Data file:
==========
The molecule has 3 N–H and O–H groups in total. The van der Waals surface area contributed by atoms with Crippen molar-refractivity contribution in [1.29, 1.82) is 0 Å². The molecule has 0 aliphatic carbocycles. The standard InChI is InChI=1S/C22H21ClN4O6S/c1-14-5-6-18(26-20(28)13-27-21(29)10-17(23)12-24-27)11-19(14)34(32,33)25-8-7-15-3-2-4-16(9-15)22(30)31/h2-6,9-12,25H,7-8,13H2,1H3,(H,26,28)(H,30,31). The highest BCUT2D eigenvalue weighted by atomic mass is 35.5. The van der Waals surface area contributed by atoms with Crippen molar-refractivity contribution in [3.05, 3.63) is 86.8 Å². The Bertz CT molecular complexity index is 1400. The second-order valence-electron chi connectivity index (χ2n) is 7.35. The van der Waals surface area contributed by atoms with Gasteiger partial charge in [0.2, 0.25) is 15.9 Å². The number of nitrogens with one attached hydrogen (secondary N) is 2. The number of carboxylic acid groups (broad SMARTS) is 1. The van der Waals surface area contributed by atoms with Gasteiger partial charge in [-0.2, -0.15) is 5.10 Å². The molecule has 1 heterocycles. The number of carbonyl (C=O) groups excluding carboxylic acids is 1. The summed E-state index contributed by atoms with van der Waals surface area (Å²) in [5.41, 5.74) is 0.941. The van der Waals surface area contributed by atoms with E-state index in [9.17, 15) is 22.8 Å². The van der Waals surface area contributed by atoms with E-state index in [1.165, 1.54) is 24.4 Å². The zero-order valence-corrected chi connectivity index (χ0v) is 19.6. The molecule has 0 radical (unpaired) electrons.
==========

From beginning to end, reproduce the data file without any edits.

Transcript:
The molecule has 3 N–H and O–H groups in total. The van der Waals surface area contributed by atoms with Crippen molar-refractivity contribution in [1.29, 1.82) is 0 Å². The molecule has 0 aliphatic carbocycles. The standard InChI is InChI=1S/C22H21ClN4O6S/c1-14-5-6-18(26-20(28)13-27-21(29)10-17(23)12-24-27)11-19(14)34(32,33)25-8-7-15-3-2-4-16(9-15)22(30)31/h2-6,9-12,25H,7-8,13H2,1H3,(H,26,28)(H,30,31). The highest BCUT2D eigenvalue weighted by atomic mass is 35.5. The van der Waals surface area contributed by atoms with Crippen molar-refractivity contribution in [3.05, 3.63) is 86.8 Å². The Bertz CT molecular complexity index is 1400. The second-order valence-electron chi connectivity index (χ2n) is 7.35. The van der Waals surface area contributed by atoms with Gasteiger partial charge in [0.2, 0.25) is 15.9 Å². The number of nitrogens with one attached hydrogen (secondary N) is 2. The number of carboxylic acid groups (broad SMARTS) is 1. The van der Waals surface area contributed by atoms with Gasteiger partial charge in [-0.2, -0.15) is 5.10 Å². The molecule has 1 heterocycles. The number of carbonyl (C=O) groups excluding carboxylic acids is 1. The summed E-state index contributed by atoms with van der Waals surface area (Å²) in [5.41, 5.74) is 0.941. The van der Waals surface area contributed by atoms with E-state index in [9.17, 15) is 22.8 Å². The van der Waals surface area contributed by atoms with E-state index in [1.165, 1.54) is 24.4 Å². The zero-order valence-corrected chi connectivity index (χ0v) is 19.6. The molecule has 0 radical (unpaired) electrons.